Inclusive urbanisation

Dear Editor,
Urbanisation has been critiqued from many quarters as a state of chaos for structures and traditions. It has invariably failed state agencies in delivery of services, amenities and adequate living conditions for its citizens. Vehicular pollution, concrete jungle, heinous crimes, glitter and glamour are constantly attached to urbanisation. Urbanisation is also synonymously attached to modernisation which has bridged the gaps left in time due to conservative practices and ageless traditions. What has urbanisation given to people in general and specific categories of people in particular? I have noticed that young people in rural areas have very strong ambition to migrate to cities in search of jobs and professional education. Urbanisation includes diverse sections of people into its fold of a larger identity which equalises their marginal identities. Education is the most dynamic equaliser in urban context but it is seen that it is also a huge divider in the rural context. Once a person is educated in a city then that person is elevated to a different social standard in the rural context. The same person is equal to any other person in the city with similar educational qualifications.
Urbanisation has included women, men and gender diverse identities. Women in particular have been the bearers of cultural dynamics through their gender defined roles and responsibilities. But with time urban spaces have transformed such roles of women and widened their scope of functioning. Purdah or use of veil is a very common practice in India. Even the use of traditional attires is almost mandatory for women in villages. Especially when the women are married then they have to adhere to family, society, cultural and community traditions. But within an urban context, women have multiple choices when their jobs have certain uniforms, some have to manage their cultural practices in such a way that it becomes convenient to them and their families. Cost of living in urban spaces is so high that most of the times traditional practices are surpassed to accommodate changes in the social practices of the people. Economic affordability is always a major determinant in an urban lifestyle. Women especially need to balance between both old and new sub-cultures which are part of urbanisation. In urban context women experience equality in public spaces, they exercise their agency as consumers, producers and distributors of diverse goods and services. Even simple domestic work which remained as unpaid till a few decades back have become very lucrative options for rural women in urban context. Most of the urban women have mobile phone access and increased mobility through public transport facilities which is limited in rural and semi-urban contexts. Urbanisation has also enabled women to put forward their views in public domain without much inhibition and intimidation through diverse forms of media sources. But women’s leadership roles in governance, public administration, city planning, resource management and business dealership does not find enough space in the context of urbanisation. Women in an urban context remain confined to schools, colleges, universities, running social service organisations, beauty parlours, support staff in malls and supermarkets, hotels, petty shops and exclusive enterprises in partnerships. Even though women in urban areas have excelled as doctors, lawyers, architects, musicians, journalists and public servants, their presence and scale of operation remains within their respective fields and domestic duties. Women in cities across classes remain rooted to the institution of family within the individualistic social norm and do not engage in public and community decision making processes. Even though there is a constant allegation is framed by patriarchs which includes women as well and moral police institutions that women in cities have gone far beyond gender norms and polluted the traditions of society, women in reality does not find enough power to transform gender norms. Whenever women have tried to address these inequalities they have faced violent resistance which makes them further vulnerable in the current context. Urbanisation has to include the voices of not only women but also people with gender diverse identities.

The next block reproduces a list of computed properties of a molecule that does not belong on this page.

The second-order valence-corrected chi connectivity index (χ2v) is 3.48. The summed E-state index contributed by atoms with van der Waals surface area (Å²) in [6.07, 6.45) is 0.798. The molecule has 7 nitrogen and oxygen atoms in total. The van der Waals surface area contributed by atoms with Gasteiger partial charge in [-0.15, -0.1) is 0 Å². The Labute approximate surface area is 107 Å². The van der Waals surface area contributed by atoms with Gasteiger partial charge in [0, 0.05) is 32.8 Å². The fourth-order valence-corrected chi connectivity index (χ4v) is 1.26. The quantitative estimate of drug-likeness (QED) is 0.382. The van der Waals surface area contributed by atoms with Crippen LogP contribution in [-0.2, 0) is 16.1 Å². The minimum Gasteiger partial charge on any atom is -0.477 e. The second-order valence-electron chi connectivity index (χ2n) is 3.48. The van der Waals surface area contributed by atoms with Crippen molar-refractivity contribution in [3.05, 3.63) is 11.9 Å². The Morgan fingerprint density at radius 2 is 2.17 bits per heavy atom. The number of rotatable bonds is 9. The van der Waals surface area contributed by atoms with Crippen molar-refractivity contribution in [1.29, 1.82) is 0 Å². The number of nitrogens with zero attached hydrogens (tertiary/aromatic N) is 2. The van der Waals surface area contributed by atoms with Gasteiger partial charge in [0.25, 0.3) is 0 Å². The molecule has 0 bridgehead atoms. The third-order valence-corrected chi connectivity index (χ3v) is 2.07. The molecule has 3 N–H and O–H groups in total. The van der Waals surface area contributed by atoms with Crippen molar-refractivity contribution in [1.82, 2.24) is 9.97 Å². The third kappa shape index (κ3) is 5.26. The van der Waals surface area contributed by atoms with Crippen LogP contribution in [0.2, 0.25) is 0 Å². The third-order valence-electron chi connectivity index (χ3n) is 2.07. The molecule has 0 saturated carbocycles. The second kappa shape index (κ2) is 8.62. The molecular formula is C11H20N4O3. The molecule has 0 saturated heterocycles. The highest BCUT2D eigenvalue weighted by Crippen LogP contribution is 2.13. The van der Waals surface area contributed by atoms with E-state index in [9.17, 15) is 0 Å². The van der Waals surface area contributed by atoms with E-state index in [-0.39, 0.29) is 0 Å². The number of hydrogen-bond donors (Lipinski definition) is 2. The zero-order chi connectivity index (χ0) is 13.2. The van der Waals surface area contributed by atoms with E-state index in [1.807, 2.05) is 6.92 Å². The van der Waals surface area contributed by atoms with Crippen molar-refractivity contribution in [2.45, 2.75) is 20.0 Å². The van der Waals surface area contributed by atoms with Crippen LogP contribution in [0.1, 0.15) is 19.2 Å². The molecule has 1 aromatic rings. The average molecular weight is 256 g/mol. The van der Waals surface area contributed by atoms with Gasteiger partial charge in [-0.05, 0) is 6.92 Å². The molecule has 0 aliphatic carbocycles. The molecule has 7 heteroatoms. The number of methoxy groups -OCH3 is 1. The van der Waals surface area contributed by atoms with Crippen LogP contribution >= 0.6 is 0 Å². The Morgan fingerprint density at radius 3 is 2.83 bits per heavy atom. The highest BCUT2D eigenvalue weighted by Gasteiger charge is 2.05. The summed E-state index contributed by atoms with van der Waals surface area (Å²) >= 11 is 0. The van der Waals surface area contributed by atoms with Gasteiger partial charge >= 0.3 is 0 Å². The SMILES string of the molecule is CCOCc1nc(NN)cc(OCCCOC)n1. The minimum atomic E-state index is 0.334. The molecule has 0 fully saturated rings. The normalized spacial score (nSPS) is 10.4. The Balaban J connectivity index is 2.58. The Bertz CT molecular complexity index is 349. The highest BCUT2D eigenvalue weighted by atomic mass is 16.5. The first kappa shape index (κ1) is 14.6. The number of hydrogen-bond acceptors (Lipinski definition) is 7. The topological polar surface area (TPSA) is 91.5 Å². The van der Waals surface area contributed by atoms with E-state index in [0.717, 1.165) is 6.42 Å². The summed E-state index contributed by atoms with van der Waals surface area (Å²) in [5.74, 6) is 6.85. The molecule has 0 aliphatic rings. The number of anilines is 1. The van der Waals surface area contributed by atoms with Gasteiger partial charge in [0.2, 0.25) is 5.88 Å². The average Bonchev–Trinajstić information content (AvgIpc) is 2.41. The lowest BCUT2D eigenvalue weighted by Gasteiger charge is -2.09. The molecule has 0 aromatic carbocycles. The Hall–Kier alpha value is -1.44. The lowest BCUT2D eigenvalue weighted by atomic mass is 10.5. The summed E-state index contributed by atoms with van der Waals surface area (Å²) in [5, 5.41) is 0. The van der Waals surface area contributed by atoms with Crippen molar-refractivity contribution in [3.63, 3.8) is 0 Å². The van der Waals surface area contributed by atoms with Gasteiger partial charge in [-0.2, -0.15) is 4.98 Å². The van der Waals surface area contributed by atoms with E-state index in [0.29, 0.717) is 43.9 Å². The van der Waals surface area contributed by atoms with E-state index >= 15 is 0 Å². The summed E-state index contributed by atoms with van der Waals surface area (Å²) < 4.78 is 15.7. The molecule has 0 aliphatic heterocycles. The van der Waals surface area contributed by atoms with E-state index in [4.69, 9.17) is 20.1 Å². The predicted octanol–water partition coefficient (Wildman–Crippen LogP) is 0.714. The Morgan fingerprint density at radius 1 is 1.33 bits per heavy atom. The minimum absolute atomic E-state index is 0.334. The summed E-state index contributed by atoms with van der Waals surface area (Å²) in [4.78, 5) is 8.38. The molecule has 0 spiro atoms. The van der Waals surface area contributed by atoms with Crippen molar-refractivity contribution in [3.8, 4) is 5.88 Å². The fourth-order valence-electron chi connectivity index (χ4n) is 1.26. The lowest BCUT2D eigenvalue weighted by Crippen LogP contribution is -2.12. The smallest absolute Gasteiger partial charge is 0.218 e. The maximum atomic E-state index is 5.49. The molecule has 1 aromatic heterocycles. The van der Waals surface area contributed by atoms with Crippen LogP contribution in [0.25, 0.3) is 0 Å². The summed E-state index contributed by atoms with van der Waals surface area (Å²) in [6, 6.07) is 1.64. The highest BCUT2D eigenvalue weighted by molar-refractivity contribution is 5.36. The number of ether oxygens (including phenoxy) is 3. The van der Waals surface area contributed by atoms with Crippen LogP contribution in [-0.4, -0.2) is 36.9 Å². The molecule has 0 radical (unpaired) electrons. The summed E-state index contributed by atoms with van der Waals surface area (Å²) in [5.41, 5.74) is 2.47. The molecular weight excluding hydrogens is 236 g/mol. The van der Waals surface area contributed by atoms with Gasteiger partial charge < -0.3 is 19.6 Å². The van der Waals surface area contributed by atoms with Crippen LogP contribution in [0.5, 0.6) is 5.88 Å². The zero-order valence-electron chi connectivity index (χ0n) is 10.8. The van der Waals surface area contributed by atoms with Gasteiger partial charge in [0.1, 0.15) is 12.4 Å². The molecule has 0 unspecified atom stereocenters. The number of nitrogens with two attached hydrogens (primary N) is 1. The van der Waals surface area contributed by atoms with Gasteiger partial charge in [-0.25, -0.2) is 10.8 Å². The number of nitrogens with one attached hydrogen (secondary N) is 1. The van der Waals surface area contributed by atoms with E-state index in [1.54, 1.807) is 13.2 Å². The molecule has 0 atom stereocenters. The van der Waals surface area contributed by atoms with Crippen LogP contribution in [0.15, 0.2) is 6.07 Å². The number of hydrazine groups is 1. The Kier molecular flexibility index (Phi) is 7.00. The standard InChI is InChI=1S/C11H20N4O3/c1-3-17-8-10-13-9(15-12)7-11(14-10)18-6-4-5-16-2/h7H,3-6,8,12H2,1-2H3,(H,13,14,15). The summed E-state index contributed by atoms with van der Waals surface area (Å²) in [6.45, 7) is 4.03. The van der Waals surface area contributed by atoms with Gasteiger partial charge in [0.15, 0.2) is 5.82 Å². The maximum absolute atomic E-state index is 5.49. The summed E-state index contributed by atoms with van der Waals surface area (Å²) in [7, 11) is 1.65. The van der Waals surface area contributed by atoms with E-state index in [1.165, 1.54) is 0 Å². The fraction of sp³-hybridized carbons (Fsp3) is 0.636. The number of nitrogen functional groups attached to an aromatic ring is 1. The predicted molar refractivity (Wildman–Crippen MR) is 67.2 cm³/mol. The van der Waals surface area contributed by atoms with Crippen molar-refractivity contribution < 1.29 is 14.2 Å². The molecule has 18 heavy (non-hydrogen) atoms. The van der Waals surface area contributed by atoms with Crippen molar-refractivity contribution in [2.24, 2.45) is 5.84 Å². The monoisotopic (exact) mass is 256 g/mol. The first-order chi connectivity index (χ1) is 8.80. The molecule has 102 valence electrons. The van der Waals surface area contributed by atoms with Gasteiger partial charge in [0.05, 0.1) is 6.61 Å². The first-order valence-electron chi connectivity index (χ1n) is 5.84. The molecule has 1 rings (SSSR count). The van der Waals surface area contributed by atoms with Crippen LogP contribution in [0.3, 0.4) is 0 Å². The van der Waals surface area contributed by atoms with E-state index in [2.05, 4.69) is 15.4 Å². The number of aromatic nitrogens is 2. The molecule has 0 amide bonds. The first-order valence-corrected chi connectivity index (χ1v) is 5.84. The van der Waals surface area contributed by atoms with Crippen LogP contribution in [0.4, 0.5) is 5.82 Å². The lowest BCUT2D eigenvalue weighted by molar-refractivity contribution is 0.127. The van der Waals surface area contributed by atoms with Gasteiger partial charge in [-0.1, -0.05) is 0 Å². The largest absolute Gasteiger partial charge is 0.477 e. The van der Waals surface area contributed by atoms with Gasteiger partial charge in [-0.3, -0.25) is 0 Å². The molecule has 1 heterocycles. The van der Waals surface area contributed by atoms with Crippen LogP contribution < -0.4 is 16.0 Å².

Inclusiveness is a norm which every agency conveniently sidelines in the urban context. From inclusive education to inclusive infrastructure, again from inclusive workplaces to inclusive public spaces, support services, from public amenities to access to capital every urban context have to represent and respect equality. But in reality discrimination remains a harsh fact which excludes women, persons with gender diverse identity, disability, caste and religious differences. In the light of turning our cities smart can we reflect upon how inclusive we are beyond these layers of differences?
Samhita Barooah